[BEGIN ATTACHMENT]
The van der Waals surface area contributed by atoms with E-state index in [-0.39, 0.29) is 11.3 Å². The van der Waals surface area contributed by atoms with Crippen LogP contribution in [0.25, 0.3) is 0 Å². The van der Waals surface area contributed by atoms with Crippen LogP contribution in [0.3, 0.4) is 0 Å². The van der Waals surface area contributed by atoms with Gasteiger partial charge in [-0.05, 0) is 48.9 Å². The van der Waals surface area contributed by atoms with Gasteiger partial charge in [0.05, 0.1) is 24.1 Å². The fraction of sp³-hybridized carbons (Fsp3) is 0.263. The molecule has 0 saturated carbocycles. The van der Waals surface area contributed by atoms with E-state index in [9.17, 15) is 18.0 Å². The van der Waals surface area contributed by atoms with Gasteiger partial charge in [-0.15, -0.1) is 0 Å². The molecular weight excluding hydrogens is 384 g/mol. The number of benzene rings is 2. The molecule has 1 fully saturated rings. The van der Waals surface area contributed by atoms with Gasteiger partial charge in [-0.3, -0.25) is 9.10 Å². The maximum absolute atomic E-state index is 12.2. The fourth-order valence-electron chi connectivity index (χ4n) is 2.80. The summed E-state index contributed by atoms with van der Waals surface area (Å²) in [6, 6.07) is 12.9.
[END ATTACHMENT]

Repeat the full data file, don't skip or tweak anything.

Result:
The van der Waals surface area contributed by atoms with E-state index in [-0.39, 0.29) is 11.3 Å². The van der Waals surface area contributed by atoms with Crippen LogP contribution in [0.25, 0.3) is 0 Å². The van der Waals surface area contributed by atoms with Crippen LogP contribution in [0.3, 0.4) is 0 Å². The van der Waals surface area contributed by atoms with Gasteiger partial charge in [-0.05, 0) is 48.9 Å². The van der Waals surface area contributed by atoms with Gasteiger partial charge in [0.05, 0.1) is 24.1 Å². The fraction of sp³-hybridized carbons (Fsp3) is 0.263. The molecule has 0 saturated carbocycles. The van der Waals surface area contributed by atoms with E-state index in [9.17, 15) is 18.0 Å². The van der Waals surface area contributed by atoms with Gasteiger partial charge in [-0.15, -0.1) is 0 Å². The molecular weight excluding hydrogens is 384 g/mol. The number of benzene rings is 2. The molecule has 1 fully saturated rings. The van der Waals surface area contributed by atoms with Gasteiger partial charge in [-0.3, -0.25) is 9.10 Å². The maximum absolute atomic E-state index is 12.2. The fourth-order valence-electron chi connectivity index (χ4n) is 2.80. The summed E-state index contributed by atoms with van der Waals surface area (Å²) in [6, 6.07) is 12.9.